2. Developing tools for sustainability management in the graphic arts industry
Open this publication in new window or tab >>Developing tools for sustainability management in the graphic arts industry
2006 (English)Doctoral thesis, comprehensive summary (Other scientific)
Abstract [en]

The main aim of this thesis is to develop and test industry-specific, applied work procedures and tools for environmental and emerging sustainability work in the graphic arts industry. This includes methods to quantify, follow-up, evaluate, manage, improve and communicate the environmental performance of activities in the graphic arts supply chain and printed products.

In order to achieve the aims of the thesis, a selection of work areas were chosen as the basis for developing the industry-specific work procedures and tools. The selected work areas are the following: environmental management (being a part of sustainability management), environmental and sustainability strategies, environmental indicators and design for environment (DfE).

The research presented in this thesis was based on survey research methods, case studies and multi-company studies. Within the framework of these methods, quantitative and qualitative techniques for data gathering were used. The companies included in the studies were selected according to their willingness, interest and motivation to participate and develop their environmental or sustainability work.

The most significant results of the research presented in this thesis regarding the selected work areas are the following:

• An evaluation of early certified environmental management systems (EMSs) in Sweden identified four areas as priorities in making the EMSs more efficient. Two of them, viz. improvement in the follow-up of environmental work, and the linking of EMSs to product design, were developed for the graphic arts industry. The remaining two areas were clarifying the identification process and assessment of environmental aspects, and streamlining and co-ordinating different management systems.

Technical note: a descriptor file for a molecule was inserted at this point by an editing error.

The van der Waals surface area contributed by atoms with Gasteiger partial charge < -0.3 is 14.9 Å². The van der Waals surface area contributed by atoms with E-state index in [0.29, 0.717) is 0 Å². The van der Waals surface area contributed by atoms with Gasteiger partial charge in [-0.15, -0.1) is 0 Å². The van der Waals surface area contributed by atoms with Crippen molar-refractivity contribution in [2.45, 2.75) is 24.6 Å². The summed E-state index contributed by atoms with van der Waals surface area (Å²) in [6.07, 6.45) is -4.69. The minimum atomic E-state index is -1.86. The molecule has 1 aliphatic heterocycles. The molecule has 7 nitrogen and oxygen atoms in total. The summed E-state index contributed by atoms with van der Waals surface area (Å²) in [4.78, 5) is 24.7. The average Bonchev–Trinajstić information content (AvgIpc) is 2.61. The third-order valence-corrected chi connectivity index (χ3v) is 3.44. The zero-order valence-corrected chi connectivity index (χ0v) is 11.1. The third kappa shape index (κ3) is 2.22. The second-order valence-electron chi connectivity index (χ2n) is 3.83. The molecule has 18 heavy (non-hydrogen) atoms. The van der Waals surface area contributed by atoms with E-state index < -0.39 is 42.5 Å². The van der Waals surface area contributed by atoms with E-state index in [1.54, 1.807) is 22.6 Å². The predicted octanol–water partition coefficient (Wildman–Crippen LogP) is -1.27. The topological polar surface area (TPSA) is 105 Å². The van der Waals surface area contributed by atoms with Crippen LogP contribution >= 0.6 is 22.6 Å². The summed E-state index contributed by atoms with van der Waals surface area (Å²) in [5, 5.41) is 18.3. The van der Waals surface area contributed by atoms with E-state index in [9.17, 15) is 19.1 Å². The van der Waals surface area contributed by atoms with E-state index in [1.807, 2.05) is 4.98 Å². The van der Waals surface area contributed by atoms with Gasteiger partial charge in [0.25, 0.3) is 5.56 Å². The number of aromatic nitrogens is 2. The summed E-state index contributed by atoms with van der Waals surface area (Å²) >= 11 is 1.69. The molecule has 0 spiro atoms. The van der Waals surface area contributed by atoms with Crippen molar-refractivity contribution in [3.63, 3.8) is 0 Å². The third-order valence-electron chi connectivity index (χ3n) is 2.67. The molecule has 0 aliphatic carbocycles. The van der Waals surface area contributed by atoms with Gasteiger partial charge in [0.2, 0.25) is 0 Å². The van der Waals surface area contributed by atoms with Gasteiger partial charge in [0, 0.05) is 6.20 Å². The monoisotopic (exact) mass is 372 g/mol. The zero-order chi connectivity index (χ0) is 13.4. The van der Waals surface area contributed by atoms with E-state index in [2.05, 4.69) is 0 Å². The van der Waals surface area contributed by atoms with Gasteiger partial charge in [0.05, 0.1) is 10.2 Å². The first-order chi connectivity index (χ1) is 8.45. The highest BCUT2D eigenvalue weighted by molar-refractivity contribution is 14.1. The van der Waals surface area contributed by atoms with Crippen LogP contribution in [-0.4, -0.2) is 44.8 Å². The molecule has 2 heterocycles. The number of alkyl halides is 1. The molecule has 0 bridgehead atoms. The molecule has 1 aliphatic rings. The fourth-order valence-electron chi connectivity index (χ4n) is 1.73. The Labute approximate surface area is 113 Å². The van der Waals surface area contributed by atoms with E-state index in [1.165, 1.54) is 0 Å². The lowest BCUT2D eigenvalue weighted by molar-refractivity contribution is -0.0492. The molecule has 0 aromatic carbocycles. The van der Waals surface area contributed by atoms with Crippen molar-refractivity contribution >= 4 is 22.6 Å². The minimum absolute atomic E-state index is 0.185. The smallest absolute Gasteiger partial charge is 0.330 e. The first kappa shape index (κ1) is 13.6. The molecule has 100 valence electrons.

• An established and successfully tested working method for formulating and realising corporate sustainability strategies in the graphic arts industry.

• Industry-specific environmental indicator models for the graphic arts industry with defined methods for standardised inventorying and calculations. These models have been tested, used and approved of by the industry itself.

• Collected and compiled data for the developed environmental indicator models. Data have been collected from quite a large number of companies (10-20 companies for each of the printing techniques covered, i.e. coldset offset, heatset offset and gravure) over a period of several years.

• The use of the industry-specific environmental indicator models was developed and illustrated.

• A described and recommended work procedure for DfE in graphic arts companies including industry-specific tools for applying DfE to printed products, in the form of a manual and a checklist. The checklist was designed so that it can serve as a simple tool for the environmental assessment of printed products. The tools were tested by graphic arts companies.

Place, publisher, year, edition, pages
Stockholm: KTH, 2006. 131 p.
Series
TRITA-CSC-A, ISSN 1653-5723 ; 2006:19
Keyword
graphic arts industry, printing industry, environmental management, sustainability strategy, environmental indicators, design for environment, eco-design.
National Category
Production Engineering, Human Work Science and Ergonomics Other Environmental Engineering
Identifiers
urn:nbn:se:kth:diva-4169 (URN)91-7178-476-4 (ISBN)
Public defence
2006-11-24, Sal F3, KTH, Lindstedtsvägen 26, Stockholm, 13:30
Opponent
Supervisors
Note

QC 20110124

Available from: 2006-11-14 Created: 2006-11-14 Last updated: 2016-12-21Bibliographically approved